T-SQL Tuesday #65 is hosted by Mike Donnelly (@SQLMD). There is no specific topic to write about this month, Mike simply wants us to learn something new and then write a blog post to teach it to others. I want to share something that I only recently learned, something I wish I had known about years ago, something that became part of my toolbox as soon as I discovered it: the Numbers Table. It is so simple and solves so many problems that everyone should know about it 🤓
A Numbers Table (perhaps most known as a Tally Table, sometimes called an Auxiliary Table of Numbers and even referred to as the Swiss Army Knife of SQL Server) is a one-column helper table that contains the numbers 1, 2, 3, 4, 5 and so on all the way up to the-highest-number-you-could-possibly-need.
It can be used to replace slower loops and row-by-row operations with faster set-based operations, generate dates, split strings, find gaps in data sets, expand data sets, insert test data and probably hundreds of other things. There are so many great and detailed articles already published about this topic, so I will stick to the T-SQL Tuesday topic of “Teach Something New” and share the two most recent things I learned: different ways to create a numbers table, and different ways to quickly insert test data by using a numbers table.
There are many benefits of partitioning large tables. You can speed up loading and archiving of data, you can perform maintenance operations on individual partitions instead of the whole table, and you may be able to improve query performance. However, implementing table partitioning is not a trivial task and you need a good understanding of how it works to implement and use it correctly.
Being a business intelligence and data warehouse developer, not a DBA, it took me a while to understand table partitioning. I had to read a lot, get plenty of hands-on experience and make some mistakes along the way. (The illustration to the left is my Table Partitioning Cheat Sheet.) This post covers the basics of partitioned tables, partition columns, partition functions and partition schemes.
Redgate recently released SQL Prompt 6.5. There are some nice features in this version, but my favorite is by far Tab Coloring! It is no longer an experimental feature, it has become a proper feature. I did a quick demo of Redgate SQL Prompt including Tab Coloring in my SQLBits session to show how you can save time and work more efficiently.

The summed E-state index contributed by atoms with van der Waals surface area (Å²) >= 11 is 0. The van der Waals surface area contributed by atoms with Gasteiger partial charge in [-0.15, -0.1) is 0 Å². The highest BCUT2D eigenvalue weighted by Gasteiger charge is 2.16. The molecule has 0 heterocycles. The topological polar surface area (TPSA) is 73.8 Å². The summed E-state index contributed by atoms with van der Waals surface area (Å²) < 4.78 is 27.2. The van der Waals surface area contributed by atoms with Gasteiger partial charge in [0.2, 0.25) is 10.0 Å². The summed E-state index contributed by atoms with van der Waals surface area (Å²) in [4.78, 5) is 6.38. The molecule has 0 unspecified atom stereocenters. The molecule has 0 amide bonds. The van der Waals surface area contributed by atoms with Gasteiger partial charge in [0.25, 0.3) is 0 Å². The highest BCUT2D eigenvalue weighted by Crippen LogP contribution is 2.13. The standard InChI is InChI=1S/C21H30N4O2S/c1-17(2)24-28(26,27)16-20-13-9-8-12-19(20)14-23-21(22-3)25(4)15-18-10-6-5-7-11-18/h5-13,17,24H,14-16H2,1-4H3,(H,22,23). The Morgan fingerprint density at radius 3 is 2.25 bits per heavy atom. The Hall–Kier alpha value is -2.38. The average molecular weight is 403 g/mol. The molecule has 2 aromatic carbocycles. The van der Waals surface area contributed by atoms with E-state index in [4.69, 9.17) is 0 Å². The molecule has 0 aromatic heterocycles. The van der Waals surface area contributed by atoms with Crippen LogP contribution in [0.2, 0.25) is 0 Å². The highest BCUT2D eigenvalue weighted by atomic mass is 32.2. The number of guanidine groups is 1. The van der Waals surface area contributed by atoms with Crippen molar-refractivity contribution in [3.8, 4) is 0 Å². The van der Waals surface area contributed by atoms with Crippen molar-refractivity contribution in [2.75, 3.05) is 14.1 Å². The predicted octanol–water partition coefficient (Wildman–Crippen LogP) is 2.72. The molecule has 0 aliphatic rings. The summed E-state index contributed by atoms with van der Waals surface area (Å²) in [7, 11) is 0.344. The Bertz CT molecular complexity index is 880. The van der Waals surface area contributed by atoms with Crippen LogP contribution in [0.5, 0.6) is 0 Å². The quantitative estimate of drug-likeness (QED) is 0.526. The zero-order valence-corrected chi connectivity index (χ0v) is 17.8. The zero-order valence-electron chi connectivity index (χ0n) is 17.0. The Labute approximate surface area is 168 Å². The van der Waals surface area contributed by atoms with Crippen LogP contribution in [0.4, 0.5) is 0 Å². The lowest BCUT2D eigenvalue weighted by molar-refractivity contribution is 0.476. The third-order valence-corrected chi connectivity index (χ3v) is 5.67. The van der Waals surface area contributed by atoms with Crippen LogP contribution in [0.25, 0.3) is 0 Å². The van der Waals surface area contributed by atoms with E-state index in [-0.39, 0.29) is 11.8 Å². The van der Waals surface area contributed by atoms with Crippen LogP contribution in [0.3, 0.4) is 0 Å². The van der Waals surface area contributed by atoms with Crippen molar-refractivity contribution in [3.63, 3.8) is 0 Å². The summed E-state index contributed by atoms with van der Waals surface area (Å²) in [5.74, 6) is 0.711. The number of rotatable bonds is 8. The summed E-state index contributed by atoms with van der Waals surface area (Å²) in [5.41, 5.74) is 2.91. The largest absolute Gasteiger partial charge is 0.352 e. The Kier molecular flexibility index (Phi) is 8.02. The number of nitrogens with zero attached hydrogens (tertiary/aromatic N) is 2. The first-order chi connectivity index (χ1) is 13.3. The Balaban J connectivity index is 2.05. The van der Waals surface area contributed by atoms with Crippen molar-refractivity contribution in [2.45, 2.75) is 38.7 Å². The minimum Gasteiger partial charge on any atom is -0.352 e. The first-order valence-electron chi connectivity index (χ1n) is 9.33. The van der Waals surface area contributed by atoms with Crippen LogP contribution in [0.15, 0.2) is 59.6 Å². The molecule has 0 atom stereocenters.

Presenting online is a completely different experience than presenting in-person. When you present online you lose the interaction with the audience, you are unable to read body language or facial expressions to see if they are interested or bored out of their minds, and you get absolutely no feedback on whether or not they understand what you are trying to explain. You have to trust yourself, talk to a screen for an hour, and hope that the technology does not suddenly decide to throw a tantrum and stop working for no reason.
I recently presented a webinar for the first time. It went quite well, but there are many things I want to do better next time. Writing down what I learned will help me improve my own presentation skills and slide decks, but I also hope it can help other new speakers prepare for their first webinar.
SQLBits XIV Superhero Edition was my first SQLBits experience, and it was a truly amazing week! I want to start with a massive thank you to the organizers: Darren Green, Simon Sabin, James Rowland-Jones, Chris Testa-O’Neill, Allan Mitchell, Jonathan Allen and Annette Allen. You did one heck of a job to make this the best conference in the universe! 👏🏻 I also want to say thank you to all the sponsors, volunteers and speakers who made this a great event. And to all the attendees, I hope you had a blast and that I’ll see you again next year!